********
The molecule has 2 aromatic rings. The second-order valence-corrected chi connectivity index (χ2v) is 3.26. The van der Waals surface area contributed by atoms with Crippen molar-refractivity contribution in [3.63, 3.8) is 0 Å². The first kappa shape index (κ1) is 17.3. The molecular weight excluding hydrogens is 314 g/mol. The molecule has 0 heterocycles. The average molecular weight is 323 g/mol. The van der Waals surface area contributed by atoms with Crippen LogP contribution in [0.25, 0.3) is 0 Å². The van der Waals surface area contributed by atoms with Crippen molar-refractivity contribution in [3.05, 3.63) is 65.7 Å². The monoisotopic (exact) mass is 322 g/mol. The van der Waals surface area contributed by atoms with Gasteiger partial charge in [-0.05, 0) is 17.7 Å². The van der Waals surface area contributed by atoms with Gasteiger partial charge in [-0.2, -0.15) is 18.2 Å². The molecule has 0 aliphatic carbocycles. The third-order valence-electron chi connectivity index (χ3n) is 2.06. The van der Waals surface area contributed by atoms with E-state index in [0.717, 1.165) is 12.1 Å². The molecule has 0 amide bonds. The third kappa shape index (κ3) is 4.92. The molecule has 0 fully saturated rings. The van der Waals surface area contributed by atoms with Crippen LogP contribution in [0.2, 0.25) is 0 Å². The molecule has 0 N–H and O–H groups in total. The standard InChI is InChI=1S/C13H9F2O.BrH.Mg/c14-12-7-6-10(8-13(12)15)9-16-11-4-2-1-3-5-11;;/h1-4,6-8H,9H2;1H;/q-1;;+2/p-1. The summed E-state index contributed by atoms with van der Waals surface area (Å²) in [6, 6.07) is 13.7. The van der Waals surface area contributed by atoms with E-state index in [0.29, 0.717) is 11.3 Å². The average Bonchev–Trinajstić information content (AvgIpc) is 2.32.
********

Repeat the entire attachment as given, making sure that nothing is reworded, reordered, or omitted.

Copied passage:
The molecule has 2 aromatic rings. The second-order valence-corrected chi connectivity index (χ2v) is 3.26. The van der Waals surface area contributed by atoms with Crippen molar-refractivity contribution in [3.63, 3.8) is 0 Å². The first kappa shape index (κ1) is 17.3. The molecular weight excluding hydrogens is 314 g/mol. The molecule has 0 heterocycles. The average molecular weight is 323 g/mol. The van der Waals surface area contributed by atoms with Crippen LogP contribution in [0.25, 0.3) is 0 Å². The van der Waals surface area contributed by atoms with Crippen molar-refractivity contribution in [3.05, 3.63) is 65.7 Å². The monoisotopic (exact) mass is 322 g/mol. The van der Waals surface area contributed by atoms with Gasteiger partial charge in [-0.05, 0) is 17.7 Å². The van der Waals surface area contributed by atoms with Gasteiger partial charge in [-0.2, -0.15) is 18.2 Å². The molecule has 0 aliphatic carbocycles. The third-order valence-electron chi connectivity index (χ3n) is 2.06. The van der Waals surface area contributed by atoms with E-state index in [0.717, 1.165) is 12.1 Å². The molecule has 0 amide bonds. The third kappa shape index (κ3) is 4.92. The molecule has 0 fully saturated rings. The van der Waals surface area contributed by atoms with Crippen LogP contribution in [0.2, 0.25) is 0 Å². The molecule has 0 N–H and O–H groups in total. The standard InChI is InChI=1S/C13H9F2O.BrH.Mg/c14-12-7-6-10(8-13(12)15)9-16-11-4-2-1-3-5-11;;/h1-4,6-8H,9H2;1H;/q-1;;+2/p-1. The summed E-state index contributed by atoms with van der Waals surface area (Å²) in [6, 6.07) is 13.7. The van der Waals surface area contributed by atoms with E-state index in [0.29, 0.717) is 11.3 Å². The average Bonchev–Trinajstić information content (AvgIpc) is 2.32.